Basically, my 38 years in church music publishing have been more interesting, fun, and fruitful because of my close personal and professional friendship with Tom Fettke.

But he has also had a profound influence on my writing. Coming to Lillenas out of the Conservatory, I brought with me a handful of Christian songs, with original words and music. Tom quickly praised the lyrics but asked to be allowed to do his own musical settings. Thus our relationship as composer and lyricist began early and continued through perhaps 100 songs, give or take. A number of my earlier hymns, still in print, were written at his request.

Tom was and is a perfectionist. He would ask for a lyric to fit certain criteria, or I would offer one I had written, and I could count on the fact that he would call me and name multiple spots he wanted “re-examined”—which meant redone. He forced me to be much tougher on myself in every area of lyric writing, but especially when it came to the singability of my words. I learned that I had to be unflinchingly aware of the flow of the sounds of the words, how easy and natural it was to sing those consonants and vowels to those notes, in that context. If I didn’t iron out those problems before I sent him the lyric, he would force me to address them. Over the years, I came to examine the exact motion of the mouth required to say or sing each sound and each syllable. Could that sound be easily and naturally sung to that pitch, at that tempo, in that context? If not, it had to be replaced, no matter what the sense demanded.

That training in Tom’s school of lyric-writing has proven invaluable in my later years as I’ve focused on hymn writing. Hymn writing is like building a ship in a bottle, with every word having to be exactly right in relation to a long list of criteria—denotation, connotation, singability, meter, rhyme, etc. Anything I know about writing singable lyrics was learned under the tutelage of this dear and very exacting friend.

Thank You, good Lord, for Tom Fettke!

The Power of Influence: Ralph Bible

As you read each post in this series,
I hope you’ll think with gratitude about those who have influenced you, and
I hope you’ll ponder your investment in the lives of others.

As I reflect on my dad’s life, I am struck by how very faithful God is.

Born on May 20, 1919, in Decoursey, Kentucky, he was soon moved to Cincinnati, Ohio, and he spent the rest of his life there. He was the youngest of 11 children born to Samuel Steele Bible and Sarah Bible. His older siblings had longer, more flowery first and middle names. By the time my dad came along, they were out of energy and out of names. He was just Ralph Bible. No frills, no middle name.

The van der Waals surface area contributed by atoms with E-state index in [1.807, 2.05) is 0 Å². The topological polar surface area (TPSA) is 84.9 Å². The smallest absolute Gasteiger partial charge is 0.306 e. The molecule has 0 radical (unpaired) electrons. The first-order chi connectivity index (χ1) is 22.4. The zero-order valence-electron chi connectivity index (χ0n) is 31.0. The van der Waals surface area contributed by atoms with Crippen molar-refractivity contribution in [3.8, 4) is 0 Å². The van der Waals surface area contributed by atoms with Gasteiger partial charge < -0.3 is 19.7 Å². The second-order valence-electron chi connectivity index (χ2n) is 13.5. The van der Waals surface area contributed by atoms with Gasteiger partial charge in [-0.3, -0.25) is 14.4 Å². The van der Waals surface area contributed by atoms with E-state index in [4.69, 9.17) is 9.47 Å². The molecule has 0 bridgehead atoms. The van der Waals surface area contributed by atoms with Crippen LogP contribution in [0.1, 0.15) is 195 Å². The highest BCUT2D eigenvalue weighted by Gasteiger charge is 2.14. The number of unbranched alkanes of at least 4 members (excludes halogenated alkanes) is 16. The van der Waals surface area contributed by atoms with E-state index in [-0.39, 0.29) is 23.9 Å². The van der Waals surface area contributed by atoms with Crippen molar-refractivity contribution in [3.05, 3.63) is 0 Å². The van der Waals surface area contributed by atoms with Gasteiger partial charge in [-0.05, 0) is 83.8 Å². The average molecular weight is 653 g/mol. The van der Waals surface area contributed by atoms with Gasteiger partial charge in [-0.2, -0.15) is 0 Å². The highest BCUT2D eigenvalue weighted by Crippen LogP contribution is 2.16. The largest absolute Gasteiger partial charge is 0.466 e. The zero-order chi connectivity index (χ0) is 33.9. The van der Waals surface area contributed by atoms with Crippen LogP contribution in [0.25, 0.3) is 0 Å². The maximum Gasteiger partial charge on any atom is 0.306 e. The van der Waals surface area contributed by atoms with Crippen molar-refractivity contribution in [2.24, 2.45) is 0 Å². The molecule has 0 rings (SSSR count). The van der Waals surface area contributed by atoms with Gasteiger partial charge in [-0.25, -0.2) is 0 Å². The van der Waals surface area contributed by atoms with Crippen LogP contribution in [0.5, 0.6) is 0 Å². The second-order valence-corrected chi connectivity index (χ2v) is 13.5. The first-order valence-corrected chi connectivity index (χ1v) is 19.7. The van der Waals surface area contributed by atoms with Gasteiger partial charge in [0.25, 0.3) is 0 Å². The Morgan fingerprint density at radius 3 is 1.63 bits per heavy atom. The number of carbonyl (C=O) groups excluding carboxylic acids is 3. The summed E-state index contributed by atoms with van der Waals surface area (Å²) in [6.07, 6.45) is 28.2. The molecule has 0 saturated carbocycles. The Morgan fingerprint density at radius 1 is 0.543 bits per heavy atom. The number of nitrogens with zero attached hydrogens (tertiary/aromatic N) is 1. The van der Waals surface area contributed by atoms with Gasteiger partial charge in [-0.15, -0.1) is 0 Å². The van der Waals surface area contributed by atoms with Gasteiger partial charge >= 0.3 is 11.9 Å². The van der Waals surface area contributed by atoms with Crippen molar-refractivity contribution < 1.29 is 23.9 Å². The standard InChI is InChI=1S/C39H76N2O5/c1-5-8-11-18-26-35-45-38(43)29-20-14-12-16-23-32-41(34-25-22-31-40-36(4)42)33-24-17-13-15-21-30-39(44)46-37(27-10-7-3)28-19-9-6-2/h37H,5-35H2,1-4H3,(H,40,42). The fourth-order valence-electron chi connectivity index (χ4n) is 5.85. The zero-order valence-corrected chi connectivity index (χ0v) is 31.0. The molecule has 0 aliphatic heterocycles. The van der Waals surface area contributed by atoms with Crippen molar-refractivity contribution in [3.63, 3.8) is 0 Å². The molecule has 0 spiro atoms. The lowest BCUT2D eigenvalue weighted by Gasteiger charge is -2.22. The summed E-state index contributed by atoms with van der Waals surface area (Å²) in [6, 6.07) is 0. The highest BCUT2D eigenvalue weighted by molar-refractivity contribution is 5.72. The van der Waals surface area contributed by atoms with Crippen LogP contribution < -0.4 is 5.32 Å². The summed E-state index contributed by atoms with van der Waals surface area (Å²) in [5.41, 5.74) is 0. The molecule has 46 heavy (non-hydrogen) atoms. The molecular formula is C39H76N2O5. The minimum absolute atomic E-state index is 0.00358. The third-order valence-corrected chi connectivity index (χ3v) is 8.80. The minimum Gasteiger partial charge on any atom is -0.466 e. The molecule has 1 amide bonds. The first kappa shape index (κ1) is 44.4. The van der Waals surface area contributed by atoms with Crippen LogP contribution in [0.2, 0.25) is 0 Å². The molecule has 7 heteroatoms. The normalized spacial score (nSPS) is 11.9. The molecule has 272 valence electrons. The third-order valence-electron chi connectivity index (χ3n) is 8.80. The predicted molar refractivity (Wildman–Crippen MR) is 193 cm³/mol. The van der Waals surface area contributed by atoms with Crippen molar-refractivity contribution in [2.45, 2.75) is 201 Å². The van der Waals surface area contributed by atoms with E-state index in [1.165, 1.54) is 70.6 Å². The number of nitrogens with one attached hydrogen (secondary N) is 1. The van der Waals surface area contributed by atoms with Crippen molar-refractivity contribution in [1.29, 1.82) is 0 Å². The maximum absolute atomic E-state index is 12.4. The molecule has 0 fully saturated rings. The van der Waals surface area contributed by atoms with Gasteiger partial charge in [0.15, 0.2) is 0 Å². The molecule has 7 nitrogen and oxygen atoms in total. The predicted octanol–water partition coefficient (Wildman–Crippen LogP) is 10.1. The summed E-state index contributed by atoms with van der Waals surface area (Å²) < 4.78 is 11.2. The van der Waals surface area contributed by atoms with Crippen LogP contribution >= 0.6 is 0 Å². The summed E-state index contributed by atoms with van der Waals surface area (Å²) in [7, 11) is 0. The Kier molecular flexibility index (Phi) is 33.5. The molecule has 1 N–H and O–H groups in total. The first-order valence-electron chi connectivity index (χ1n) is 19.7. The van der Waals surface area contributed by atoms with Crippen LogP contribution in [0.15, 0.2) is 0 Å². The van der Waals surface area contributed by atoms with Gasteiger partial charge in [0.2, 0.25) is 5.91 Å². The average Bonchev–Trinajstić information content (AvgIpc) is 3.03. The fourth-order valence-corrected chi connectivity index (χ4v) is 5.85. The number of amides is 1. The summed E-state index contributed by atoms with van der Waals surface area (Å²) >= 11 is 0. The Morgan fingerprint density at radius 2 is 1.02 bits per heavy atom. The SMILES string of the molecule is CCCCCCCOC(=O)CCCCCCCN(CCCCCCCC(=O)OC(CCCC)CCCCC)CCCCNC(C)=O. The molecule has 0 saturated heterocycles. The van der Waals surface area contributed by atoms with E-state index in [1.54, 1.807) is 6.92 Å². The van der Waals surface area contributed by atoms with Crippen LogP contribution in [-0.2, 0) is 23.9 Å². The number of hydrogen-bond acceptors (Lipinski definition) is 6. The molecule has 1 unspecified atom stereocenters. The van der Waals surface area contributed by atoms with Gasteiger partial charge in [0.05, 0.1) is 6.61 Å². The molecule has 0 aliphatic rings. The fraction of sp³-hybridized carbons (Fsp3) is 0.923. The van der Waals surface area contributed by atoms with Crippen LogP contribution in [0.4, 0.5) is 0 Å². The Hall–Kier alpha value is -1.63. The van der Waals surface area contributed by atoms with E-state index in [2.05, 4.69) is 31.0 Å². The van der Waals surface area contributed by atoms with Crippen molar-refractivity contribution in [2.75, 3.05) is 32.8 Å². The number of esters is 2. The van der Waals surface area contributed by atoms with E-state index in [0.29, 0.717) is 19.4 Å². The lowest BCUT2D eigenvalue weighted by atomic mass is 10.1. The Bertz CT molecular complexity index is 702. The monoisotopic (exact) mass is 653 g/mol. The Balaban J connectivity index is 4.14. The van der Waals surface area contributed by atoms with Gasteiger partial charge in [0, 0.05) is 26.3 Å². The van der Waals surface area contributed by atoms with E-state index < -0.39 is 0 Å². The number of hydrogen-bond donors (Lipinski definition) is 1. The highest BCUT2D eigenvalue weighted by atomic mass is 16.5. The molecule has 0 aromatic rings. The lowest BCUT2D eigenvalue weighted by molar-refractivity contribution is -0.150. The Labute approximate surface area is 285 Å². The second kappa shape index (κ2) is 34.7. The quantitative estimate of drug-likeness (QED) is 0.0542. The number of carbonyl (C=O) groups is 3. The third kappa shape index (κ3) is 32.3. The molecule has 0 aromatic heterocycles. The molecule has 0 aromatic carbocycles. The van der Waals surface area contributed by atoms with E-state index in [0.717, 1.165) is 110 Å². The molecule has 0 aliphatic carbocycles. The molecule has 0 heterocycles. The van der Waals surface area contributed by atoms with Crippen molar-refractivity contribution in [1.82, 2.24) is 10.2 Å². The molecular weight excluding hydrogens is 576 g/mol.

To show you the spread in the children’s ages, his oldest brother, Hascal, died in combat in World War I, while my dad fought in World War II.

His mother died of tuberculosis when he was two. His father was totally consumed in trying to save their farm during the Great Depression—a battle he eventually lost. Thus my dad grew up without parental models and without the attention a child needs. As a result, he struggled his entire life with a poor self-image.

Largely unsupervised, he lived wild in his younger years. Even many years later, with adult children of his own, he wouldn’t talk about the things he did when he was young. The regrets were still very real.

Fortunately, his oldest sister, Bessie, took it on herself to look out for him as best she could. She went to extraordinary lengths to keep him in church, even when it took bribing him with candy. When he came back to the Lord as a young adult, he credited Bessie’s faithfulness.

My dad was a loving, very devoted father. All the years we were growing up, he worked second shift for Proctor & Gamble. As a result, during the school year we saw him only on weekends. But he always made Saturday our day together, no matter what other obligations were pulling at him. He wasn’t perfect, but we always knew he loved us.

His spiritual influence on me was profound. As a child, I remember his prayers. His voice took on a high whine, a very emotional tone that I found embarrassing. And his prayers were far, far too long for my childish attention span. But they stuck with me. I could tell by the way he prayed that God was very real and personal to him, and that helped make Him real to me too.

During my teenage years, when I got desperately confused about something, I could go to my dad. He always seemed to have exactly the right thing to say to soothe my troubled spirit.